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City remains firm on no fracking outlook

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Fracking, or hydraulic fracturing, was at the forefront of Monday’s city council meeting where the council proposed a resolution supporting the Athens County Commissioner’s opposition to an injection well that would be located near Torch, Ohio.

The resolution prompted every city council member to deny the permit due to concerns over how the well, which is a vertical pipe capable of pumping liquids and gases into the ground, would affect the environment. Among those concerned was Third Ward Rep. Michele Papai.

“It seems that there is an expansion going on in our county and Washington County with injection wells,” Papai said.

Although fracking is banned within the city limits, one group has worked to decrease the amount of influence it has over Athens County earlier in the year. The Athens-based Bill of Rights Committee (BORC) was denied in their attempt to place an initiative to ban fracking by the Board of Elections earlier this year.

One of the concerns of the council was that due to the developed infrastructure in Athens, it is easy for trucks shipping the waste to reach the city. The ease at which trucks containing drilling waste can reach the city prompts concern for where the waste will be dumped.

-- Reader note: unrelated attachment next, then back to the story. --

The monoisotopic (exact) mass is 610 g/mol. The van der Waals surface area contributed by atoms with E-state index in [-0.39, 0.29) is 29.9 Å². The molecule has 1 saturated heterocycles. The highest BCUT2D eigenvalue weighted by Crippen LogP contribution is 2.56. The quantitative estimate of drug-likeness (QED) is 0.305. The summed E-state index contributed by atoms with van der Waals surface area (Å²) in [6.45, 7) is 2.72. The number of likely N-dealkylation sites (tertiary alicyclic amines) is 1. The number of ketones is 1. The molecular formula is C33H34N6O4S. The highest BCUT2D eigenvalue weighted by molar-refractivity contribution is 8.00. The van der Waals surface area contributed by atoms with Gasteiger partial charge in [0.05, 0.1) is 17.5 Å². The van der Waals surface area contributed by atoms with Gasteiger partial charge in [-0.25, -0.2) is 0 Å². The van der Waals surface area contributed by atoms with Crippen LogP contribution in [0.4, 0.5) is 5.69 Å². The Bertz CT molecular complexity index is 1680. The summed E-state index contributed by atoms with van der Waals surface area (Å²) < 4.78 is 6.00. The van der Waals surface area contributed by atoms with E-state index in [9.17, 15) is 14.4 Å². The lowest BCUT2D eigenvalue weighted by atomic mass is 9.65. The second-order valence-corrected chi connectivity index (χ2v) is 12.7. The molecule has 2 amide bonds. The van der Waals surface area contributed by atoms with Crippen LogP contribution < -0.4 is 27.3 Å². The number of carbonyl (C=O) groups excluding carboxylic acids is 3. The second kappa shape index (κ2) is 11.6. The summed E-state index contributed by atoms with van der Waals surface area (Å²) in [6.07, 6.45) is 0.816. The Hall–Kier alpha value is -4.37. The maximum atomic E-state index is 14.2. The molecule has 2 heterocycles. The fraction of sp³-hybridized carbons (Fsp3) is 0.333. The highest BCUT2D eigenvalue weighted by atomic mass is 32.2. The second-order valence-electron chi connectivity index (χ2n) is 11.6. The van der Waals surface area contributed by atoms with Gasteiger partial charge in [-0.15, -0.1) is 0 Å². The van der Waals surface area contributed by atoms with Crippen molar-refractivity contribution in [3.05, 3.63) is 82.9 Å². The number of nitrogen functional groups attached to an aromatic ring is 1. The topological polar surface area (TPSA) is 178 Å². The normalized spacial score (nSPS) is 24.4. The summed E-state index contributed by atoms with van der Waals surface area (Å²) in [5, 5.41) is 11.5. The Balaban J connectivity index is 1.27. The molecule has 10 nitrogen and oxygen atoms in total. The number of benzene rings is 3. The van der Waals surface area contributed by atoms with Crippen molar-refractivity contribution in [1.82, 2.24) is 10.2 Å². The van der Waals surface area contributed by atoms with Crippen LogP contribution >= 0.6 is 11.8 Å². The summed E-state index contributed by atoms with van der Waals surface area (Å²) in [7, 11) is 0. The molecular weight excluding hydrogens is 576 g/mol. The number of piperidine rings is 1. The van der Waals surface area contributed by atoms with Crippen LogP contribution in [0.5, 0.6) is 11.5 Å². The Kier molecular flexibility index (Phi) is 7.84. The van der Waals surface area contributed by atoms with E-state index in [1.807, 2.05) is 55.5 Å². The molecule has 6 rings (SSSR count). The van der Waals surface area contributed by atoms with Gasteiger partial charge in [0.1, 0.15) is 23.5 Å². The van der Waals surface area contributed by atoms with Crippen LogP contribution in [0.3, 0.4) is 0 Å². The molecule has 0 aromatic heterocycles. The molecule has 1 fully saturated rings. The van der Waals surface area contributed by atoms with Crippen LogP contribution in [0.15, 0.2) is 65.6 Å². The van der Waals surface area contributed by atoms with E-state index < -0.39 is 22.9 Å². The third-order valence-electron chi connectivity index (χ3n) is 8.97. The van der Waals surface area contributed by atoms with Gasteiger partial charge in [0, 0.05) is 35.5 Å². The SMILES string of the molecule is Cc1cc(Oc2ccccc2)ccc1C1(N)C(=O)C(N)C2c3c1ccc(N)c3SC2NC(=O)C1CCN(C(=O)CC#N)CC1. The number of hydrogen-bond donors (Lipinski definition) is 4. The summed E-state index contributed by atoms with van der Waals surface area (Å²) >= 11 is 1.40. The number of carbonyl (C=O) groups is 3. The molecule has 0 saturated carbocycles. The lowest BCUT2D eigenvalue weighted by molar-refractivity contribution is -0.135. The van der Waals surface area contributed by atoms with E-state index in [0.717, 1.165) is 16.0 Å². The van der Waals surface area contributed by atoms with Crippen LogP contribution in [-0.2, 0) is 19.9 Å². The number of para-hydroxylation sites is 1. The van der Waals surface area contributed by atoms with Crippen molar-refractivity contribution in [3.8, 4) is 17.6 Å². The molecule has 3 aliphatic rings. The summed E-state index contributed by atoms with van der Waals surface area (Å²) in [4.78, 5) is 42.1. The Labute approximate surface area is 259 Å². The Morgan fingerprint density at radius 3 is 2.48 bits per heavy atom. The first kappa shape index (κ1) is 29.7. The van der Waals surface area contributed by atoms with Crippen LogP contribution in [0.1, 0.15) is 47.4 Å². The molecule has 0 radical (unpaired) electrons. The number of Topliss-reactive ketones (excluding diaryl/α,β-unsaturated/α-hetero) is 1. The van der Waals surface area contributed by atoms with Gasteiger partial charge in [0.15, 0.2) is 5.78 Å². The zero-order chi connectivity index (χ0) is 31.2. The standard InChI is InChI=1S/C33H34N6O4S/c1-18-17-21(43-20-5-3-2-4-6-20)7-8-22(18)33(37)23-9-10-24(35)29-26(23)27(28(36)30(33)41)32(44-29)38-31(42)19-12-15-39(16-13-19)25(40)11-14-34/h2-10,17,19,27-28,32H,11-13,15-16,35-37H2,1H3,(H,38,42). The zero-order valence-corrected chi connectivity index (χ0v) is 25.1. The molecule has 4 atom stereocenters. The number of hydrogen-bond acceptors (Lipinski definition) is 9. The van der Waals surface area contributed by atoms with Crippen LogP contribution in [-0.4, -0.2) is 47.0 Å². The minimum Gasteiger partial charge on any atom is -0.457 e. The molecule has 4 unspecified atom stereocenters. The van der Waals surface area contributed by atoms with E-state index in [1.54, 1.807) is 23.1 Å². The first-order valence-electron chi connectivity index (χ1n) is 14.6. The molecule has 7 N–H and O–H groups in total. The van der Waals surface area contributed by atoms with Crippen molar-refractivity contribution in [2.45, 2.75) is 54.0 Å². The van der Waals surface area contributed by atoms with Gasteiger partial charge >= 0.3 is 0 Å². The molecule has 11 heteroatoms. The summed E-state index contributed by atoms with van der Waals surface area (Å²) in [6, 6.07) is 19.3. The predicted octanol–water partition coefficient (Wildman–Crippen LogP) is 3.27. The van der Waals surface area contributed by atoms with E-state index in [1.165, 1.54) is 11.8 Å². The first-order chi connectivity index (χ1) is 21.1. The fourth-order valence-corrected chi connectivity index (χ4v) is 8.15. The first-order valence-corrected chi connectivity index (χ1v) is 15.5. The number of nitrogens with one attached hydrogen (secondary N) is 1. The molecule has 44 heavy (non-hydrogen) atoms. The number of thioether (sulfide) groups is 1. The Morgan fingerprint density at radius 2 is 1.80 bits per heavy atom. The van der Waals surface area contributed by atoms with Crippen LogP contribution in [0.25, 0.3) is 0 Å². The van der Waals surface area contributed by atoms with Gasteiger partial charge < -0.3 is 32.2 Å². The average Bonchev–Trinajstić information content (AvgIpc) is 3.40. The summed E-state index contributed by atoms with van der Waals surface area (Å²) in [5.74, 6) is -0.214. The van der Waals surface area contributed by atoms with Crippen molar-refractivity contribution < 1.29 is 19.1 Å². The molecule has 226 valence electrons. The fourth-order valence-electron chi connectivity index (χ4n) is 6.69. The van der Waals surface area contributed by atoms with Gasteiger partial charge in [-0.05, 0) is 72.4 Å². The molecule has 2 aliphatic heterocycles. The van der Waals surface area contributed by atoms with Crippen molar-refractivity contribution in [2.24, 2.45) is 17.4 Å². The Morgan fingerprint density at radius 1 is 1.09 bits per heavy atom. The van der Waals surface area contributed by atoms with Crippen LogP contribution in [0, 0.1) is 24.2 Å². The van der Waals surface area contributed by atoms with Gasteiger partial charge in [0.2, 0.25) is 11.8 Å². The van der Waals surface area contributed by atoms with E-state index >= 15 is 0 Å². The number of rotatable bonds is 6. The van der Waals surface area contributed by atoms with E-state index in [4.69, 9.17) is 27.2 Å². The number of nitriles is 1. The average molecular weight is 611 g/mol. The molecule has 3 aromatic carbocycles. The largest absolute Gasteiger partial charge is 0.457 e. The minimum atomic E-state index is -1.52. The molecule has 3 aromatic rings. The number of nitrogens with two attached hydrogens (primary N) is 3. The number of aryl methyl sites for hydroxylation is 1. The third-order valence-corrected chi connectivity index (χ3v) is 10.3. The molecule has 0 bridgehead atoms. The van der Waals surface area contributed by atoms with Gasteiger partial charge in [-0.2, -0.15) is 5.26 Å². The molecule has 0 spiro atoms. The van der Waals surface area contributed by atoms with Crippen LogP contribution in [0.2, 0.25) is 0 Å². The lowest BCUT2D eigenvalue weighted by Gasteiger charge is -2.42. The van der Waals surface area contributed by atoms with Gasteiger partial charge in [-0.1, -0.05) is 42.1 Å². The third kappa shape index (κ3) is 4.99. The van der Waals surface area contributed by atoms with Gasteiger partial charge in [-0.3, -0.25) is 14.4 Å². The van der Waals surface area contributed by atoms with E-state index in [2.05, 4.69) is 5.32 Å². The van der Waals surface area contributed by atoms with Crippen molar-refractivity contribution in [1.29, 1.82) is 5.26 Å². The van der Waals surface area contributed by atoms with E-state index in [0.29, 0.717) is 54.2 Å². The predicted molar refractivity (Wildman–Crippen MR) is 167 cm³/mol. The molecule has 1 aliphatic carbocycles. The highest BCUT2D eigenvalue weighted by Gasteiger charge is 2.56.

However, these trucks are not coming into the Athens area from other places in Ohio. The trucks that are bringing waste to the region are primarily from West Virginia and Pennsylvania.

“They don’t have to tell you where the waste is coming from and they don’t have to test it,” Papai said.

The lack of information regarding this waste is what sparked Papai to support the county commissioners.

“We want to support our commissioners, and ultimately support the health and safety of Athens City and Athens County,” Papai said.

Ending the overall issue of fracking is a long-term project. At-Large Rep. Steve Patterson stressed the urgency of beginning to resolve the issue with this resolution.

“We have got to start somewhere, and this is the first step for the county,” Patterson said.

Along with the liquid waste possibly bringing harmful contaminants to the surface, some evidence suggests that earthquakes in Youngstown, Ohio can be linked to fracking, which has prompted even more outrage.

“We are battling the whole gas and petroleum industry, and people’s rights to do what they want with their own property,” Patterson said.

 

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